Both Superior Jetties and TMQ Electronics are examples of how the show has grown and how, in conjunction, companies that have been with the show since the beginning have grown.

It’s clear that with the energy and atmosphere of the show this high after 25 years, Superior Jetties, TMQ Electronics and countless other boat companies are gearing up for many more shows at 'The Cove'.



Harry Davis says the reason the show prospers and survives is because there’s always going to be interest in the product - the boating lifestyle.

'Boating is a great way of spending time,' he said.

And he couldn’t be more right. Roll on the next 25 years and beyond.

Ancasta Ker 33 660x82Bakewell-White Yacht DesignNaiad

Related Articles

A Q&A with US Sailing’s Malcolm Page about the Sailing World Cup Miami
I spoke with Malcolm Page, US Sailing’s Olympic chief, about the team’s performance at the 2017 Sailing World Cup Miami I talked with Malcolm Page (AUS), a two-time Olympic gold medalist in the Men’s 470 class and the chief of Olympic sailing at US Sailing, to get his pulse on the team’s performance at the 2017 Sailing World Cup Miami and discuss some recent coaching changes within the Olympic-sailing program.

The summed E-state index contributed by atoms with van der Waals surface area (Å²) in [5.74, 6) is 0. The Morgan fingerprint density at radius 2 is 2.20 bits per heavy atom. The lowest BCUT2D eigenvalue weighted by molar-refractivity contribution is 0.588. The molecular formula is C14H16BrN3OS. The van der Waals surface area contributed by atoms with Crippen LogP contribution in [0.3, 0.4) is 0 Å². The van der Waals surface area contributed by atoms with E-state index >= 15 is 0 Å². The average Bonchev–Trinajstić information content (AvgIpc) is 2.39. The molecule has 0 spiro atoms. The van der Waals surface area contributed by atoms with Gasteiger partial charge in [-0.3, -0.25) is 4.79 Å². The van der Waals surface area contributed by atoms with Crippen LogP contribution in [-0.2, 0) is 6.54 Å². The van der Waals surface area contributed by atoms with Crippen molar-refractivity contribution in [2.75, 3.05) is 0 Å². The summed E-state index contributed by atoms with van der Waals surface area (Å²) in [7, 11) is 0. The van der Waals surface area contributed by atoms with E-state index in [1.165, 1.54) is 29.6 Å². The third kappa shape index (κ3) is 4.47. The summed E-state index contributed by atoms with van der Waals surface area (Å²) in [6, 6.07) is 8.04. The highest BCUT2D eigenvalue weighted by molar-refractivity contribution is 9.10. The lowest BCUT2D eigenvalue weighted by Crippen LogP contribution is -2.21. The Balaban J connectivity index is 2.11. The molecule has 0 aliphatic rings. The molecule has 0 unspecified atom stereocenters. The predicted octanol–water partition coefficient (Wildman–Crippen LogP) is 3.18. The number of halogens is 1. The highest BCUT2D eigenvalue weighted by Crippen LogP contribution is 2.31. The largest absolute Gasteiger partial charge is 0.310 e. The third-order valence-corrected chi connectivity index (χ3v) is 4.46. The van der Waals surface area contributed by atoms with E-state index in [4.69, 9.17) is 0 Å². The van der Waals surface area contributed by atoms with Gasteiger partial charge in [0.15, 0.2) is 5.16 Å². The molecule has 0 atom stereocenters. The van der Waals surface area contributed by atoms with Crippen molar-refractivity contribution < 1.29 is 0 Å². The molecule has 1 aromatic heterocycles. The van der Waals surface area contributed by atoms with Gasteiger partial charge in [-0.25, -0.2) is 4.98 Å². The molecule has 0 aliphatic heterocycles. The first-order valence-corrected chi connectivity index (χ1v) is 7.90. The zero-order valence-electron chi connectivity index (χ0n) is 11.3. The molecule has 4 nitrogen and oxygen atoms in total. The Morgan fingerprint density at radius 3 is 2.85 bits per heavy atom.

Posted on 20 Feb
America's Cup - Emirates Team NZ give first look at the pedaling AC50
Emirates Team New Zealand formally christened their new AC50 America's Cup Challenger on a rainy Auckland afternoon. Emirates Team New Zealand formally christened their new AC50 America's Cup Challenger on a rainy Auckland afternoon. The team has been sailing for the previous two days making news headlines after it was revealed in Sail-World.com that the AC50 would become only the second yacht in America's Cup history to use pedal power.
Posted on 16 Feb
America's Cup - Kiwis sign Olympic Cyclist for the Tour de Bermuda
Ttop cyclist Simon van Velthooven, a 2012 Olympic Bronze cycling medallist had been signed by the America's Cup team Emirates Team New Zealand put in a second foiling display on Auckland's Waitemata harbour ahead of the official launching of their AC50 tomorrow. With brighter skies the cycling team took their places on the pedalstals and used leg power to provide the hydraulic pressure necessary to run the AC50's control systems for the foils and wingsail.